While there’s a constantly debate about Crucible in Destiny 2, and the neglect Bungie has shown the PvP side of the game for years now, if we’re doing the meme of the kid splashing in the water with a skeleton at the bottom, Gambit is that skeleton.
Bungie has at least made gestures toward bolstering PvP over the last few years. A tiny handful of maps. New modes. New Iron Banner and Trials loot. A new competitive ladder. It’s not great but it’s not nothing.
And it’s not what they’ve done to Gambit. Gambit is the only mode in the game that has not just gotten no real support, but actually has had things taken away from it, as two of its paltry six maps were vaulted and never returned. Ideas like Gambit Prime roles turning into armor mods never manifested. The best we’ve gotten from Gambit are some balance passes and seasonal playlist weapons.
Season of the Drifter, the last time anything was actively added to Gambit (Gambit Prime, the Prime roles, new maps) was in March of 2019. The last major truly major change to Gambit was the merging of the base version and Prime with Beyond Light in 2020 (also when we lost the two maps).
While Gambit has become the epitome of a community meme now, have you…actually played Gambit lately? It’s in a really, surprisingly good spot, and it makes me deeply sad that the mode has been essentially 100% abandoned by Bungie for years now. Why is it good?
Games Are Short – With Crucible matches usually going to 8-10 minutes and the new Vanguard Ops philosophy doing 10-15 minute strikes and battlegrounds, 5-6 minute Gambit matches are common and feel breezy.
Enemies Feel Balanced – I remember a time when Gambit enemies were hitting weirdly hard compared to everything else and felt way too chunky. But now that time is gone, given the difficulty increases elsewhere, and Gambit enemy clearing feels like a bit of a breather from how beefy enemies have gotten in the rest of the game.
Subclasses Gone Wild – The 3.0 subclasses have felt really fun with Gambit, whether you’re clearing entire sides with Arc jolt, Void volatile rounds or Solar explosions. But I have to say I am having a blast with Strand and its new grapple, which allows you to swing around the Gambit map like never before, plus use tangles like Warmind Cells to nuke and suspend enemy clusters. It feels great.
Invasion Toned Down – While getting killed by an invader is always annoying, the mode has finally reached a timing sweet spot where invasions do not feel overly oppressive like they did for most of the game’s lifespan.
Primeval Burning – The Prime-like health gates put into the primeval means that burning is not as truly insane as it once was, though certainly you can take the boss down fast once you do get through the gates.
No Singularly Annoying Weapon – I remember a time when Gambit was essentially ruined by a single weapon at a time, Queensbreaker once, then Sleeper Simulant. Now, both for invasion and Primeval killing, I don’t think there’s just one thing ruining the mode. Of everything Xenophage is probably the most annoying for its one-shot invasion kills, but with invasion toned down overall with the timing and elimination of wallhacks, it’s not as bad as it once was.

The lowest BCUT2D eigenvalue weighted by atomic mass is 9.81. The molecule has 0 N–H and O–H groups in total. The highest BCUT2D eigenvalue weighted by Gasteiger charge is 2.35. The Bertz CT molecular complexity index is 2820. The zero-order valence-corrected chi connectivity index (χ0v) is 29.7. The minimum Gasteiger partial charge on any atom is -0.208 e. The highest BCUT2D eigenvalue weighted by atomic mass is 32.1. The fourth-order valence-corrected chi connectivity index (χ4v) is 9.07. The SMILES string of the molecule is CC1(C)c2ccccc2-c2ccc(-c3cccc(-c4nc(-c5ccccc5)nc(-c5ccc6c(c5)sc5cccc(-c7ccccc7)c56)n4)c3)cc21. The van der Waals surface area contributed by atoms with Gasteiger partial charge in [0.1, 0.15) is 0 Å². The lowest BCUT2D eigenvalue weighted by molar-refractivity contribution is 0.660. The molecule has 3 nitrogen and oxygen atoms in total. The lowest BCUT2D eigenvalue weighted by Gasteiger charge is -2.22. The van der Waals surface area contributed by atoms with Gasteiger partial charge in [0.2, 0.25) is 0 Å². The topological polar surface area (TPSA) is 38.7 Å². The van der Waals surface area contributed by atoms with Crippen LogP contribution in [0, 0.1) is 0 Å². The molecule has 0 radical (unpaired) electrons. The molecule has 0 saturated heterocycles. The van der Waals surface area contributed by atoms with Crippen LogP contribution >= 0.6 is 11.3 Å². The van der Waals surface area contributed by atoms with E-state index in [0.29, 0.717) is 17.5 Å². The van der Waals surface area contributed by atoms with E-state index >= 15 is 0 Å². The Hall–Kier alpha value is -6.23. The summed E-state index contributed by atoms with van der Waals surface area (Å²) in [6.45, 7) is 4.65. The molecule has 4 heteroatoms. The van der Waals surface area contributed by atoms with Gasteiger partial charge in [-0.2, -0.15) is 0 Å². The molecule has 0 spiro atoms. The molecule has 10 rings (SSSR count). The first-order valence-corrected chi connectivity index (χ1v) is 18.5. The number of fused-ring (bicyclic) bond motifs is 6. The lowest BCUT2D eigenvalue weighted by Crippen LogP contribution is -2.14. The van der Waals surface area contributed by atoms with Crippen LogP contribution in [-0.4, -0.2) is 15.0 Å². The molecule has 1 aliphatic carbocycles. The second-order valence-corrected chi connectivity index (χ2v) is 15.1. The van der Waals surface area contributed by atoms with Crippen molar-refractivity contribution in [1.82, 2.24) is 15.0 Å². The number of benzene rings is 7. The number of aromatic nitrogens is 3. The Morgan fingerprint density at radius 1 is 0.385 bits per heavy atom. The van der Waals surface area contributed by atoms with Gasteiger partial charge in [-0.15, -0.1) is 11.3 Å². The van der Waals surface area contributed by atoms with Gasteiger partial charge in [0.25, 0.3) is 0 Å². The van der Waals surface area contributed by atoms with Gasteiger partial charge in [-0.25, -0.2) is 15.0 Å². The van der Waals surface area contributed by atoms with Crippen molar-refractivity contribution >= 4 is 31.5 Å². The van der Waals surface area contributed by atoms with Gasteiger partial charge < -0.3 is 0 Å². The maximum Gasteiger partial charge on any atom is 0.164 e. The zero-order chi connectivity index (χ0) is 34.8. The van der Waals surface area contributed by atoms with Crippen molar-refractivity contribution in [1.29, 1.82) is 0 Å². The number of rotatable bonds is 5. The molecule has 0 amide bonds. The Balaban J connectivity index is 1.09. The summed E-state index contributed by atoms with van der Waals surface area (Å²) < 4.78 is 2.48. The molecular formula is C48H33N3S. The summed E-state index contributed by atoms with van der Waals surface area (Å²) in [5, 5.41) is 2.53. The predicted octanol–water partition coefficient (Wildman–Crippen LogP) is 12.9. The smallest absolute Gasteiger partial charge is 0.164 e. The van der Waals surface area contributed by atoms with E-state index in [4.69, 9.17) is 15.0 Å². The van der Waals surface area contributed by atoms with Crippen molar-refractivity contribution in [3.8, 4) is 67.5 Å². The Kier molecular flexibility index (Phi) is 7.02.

Gambit is often…pretty fun now. And compared to longer, most exhausting playlist activities, it’s a breeze for farming rep, materials, pinnacles, transmog bounties, really whatever. Give it a shot if you’ve totally abandoned it. Like Bungie abandoned it. Which I believe is a big mistake.
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The innovative gamemode of ‘Destiny 2’, Gambit, has been viewed as one of the most creative and most exciting PvP experiences 2020 has brought to players. Unfortunately, it has been completely abandoned by the developers, Bungie!, even after its success with players.
Gambit, an amalgamation of PvP and PvE elements, has been enjoyed massively by fans of the ‘Destiny’ series, creating an exceptional experience in an FPS game. The creative combination of player-vs-player and co-operative PvE elements saw match participants having to eliminate enemy AI and randomly drop items in order to gain points, with combatants aiming to be the first to reach a certain score.
The game mode was so well received by fans of the series that it eventually earned its own standalone version, called ‘Gambit Prime’, in 2019. Despite Gambit and Gambit Prime’s positive reception, the December 2020 season saw the game mode’s complete abandonment.
Players have responded critically to Bungie!’s decision to scrap the game mode from their game, especially considering it had been absent from ‘Destiny 2’ for over four years. Fans cite creative excellence and innovation within the game mode as missing elements of the game without Gambit, with the loss of a unique and interesting experience sorely felt by players.
Though Bungie! have stated that the recent ousting of Gambit was necessary to expand their game and to make way for new and improved gameplay experiences, fans have argued that it must not come at the expense of proven successes.
‘Destiny 2’ was wrong to completely abandon Gambit for four years. Not only was the game mode a creative success, but it was a point of enjoyment for many players. Bungie! must consider the creative successes of their products to ensure the long-term satisfaction of fans.